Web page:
FIGURE 6.23 By anchoring the process equipment to the floor, it cannot move from its designated position during operation. Foot anchors should be polymer sealed into the floor. Grouting foot anchors into a concrete floor may give rise to unhygienic conditions with time. Courtesy of Surface Solutions, Inc.
FIGURE 6.24 The foot has plenty of pits, folds and other imperfections where dirt and liquids may build up. In particular the exposed treads, bolt nuts and washers create a lot of crevices. The footbase forms a difficult-to-drain flat surface, and dirt and water may penetrate under the footplate. In this manner, they form a niche where microorganisms may grow. Photo left, courtesy of Mondelez International, 2016; photo right, American Meat Institute, © 2016.
machinery and within the specified load conditions, all exposed surfaces shall be free of pits, folds, cracks, crevices, and other imperfections in the final fabricated form. A smooth finish is required such that soil may be cleaned from the surface using manual cleaning techniques. Several examples of nonhygienically designed feet are shown in Figs. 6.24 and 6.25.
Equipment should be adequately located in position, with all its feet having a contact face that is even, so as to ensure complete contact with or to allow fixation to the floor. Where the floor is flat, hygienic nonadjustable feet can be used (Figs. 6.26 and 6.27).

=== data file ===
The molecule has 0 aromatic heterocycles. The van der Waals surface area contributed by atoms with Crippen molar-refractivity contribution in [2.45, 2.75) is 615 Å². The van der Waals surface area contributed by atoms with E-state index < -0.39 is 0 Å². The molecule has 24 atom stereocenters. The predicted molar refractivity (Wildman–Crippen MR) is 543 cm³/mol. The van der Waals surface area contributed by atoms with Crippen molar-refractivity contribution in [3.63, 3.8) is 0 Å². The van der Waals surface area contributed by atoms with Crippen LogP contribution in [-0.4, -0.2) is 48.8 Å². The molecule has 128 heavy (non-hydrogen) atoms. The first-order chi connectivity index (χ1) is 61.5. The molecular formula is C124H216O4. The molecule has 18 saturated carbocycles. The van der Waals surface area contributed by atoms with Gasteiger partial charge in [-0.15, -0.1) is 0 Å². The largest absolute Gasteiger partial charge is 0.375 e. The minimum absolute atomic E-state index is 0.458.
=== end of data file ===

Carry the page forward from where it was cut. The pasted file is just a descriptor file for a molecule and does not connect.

FIGURE 6.25 Foot ends with a flat footbase (footplate) are not recommended. The use of a bush (welded to a footplate, and either open or closed) to insert the legs of the equipment or the foot spindle is a proof of bad hygienic design practice because debris and water may collect into the bush (A & B). Welds to fix the equipment leg or foot spindle onto the foot base must be smooth, without pits and folds where dirt and liquids may build up (C & D). Holes in the footplate should be omitted where bolting to the floor is not necessary. Exposed threads such as threaded foot spindles (B) and bolting screws without dome nut (C, D) are not allowed. Countersunk screws with slots or other drive configurations (A) and bolts with flat hexagon bolt heads (B) are not recommended. Bolts with hexagon dome nuts and seal washers must be used instead of flat open hexagon nuts (D). Because the footplate is not provided with an antislip rubber pad or polymer sealed onto the floor, dirt and water may penetrate under the footplate, forming a niche where microorganisms may grow. Concrete pads should not be used, as the concrete may crack (D).
FIGURE 6.26 Nonadjustable feet with sloped surfaces, rounded corners and smooth welds for maximum drainability should be used (APV Baker, 2001).
FIGURE 6.27 (A) Foot with a smooth radiused leg-footbase transition (Frank Moerman,
© 2016). (B) Foot radiused down to the foot base. (C) Foot spindle smoothly welded to the footplate and the hermetically closed leg. Photo right, courtesy of Joe Stout, Commercial Food Sanitation LLC - Intralox, © 2016.